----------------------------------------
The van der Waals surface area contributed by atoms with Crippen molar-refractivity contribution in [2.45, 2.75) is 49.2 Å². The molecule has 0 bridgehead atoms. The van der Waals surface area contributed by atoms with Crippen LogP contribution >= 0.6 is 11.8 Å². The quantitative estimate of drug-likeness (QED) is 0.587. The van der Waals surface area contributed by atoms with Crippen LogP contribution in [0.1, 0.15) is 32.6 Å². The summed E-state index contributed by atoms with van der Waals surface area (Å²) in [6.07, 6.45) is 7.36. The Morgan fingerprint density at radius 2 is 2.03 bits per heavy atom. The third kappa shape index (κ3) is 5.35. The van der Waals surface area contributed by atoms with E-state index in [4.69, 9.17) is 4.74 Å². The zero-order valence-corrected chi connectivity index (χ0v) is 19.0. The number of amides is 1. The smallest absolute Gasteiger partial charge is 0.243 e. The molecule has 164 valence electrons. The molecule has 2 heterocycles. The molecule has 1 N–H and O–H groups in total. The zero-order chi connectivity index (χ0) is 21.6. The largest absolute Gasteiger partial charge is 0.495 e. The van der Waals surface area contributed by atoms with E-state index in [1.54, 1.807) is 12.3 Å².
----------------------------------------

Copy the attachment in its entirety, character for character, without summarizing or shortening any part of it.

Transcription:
The van der Waals surface area contributed by atoms with Crippen molar-refractivity contribution in [2.45, 2.75) is 49.2 Å². The molecule has 0 bridgehead atoms. The van der Waals surface area contributed by atoms with Crippen LogP contribution >= 0.6 is 11.8 Å². The quantitative estimate of drug-likeness (QED) is 0.587. The van der Waals surface area contributed by atoms with Crippen LogP contribution in [0.1, 0.15) is 32.6 Å². The summed E-state index contributed by atoms with van der Waals surface area (Å²) in [6.07, 6.45) is 7.36. The Morgan fingerprint density at radius 2 is 2.03 bits per heavy atom. The third kappa shape index (κ3) is 5.35. The van der Waals surface area contributed by atoms with E-state index in [4.69, 9.17) is 4.74 Å². The zero-order valence-corrected chi connectivity index (χ0v) is 19.0. The number of amides is 1. The smallest absolute Gasteiger partial charge is 0.243 e. The molecule has 164 valence electrons. The molecule has 2 heterocycles. The molecule has 1 N–H and O–H groups in total. The zero-order chi connectivity index (χ0) is 21.6. The largest absolute Gasteiger partial charge is 0.495 e. The van der Waals surface area contributed by atoms with E-state index in [1.54, 1.807) is 12.3 Å².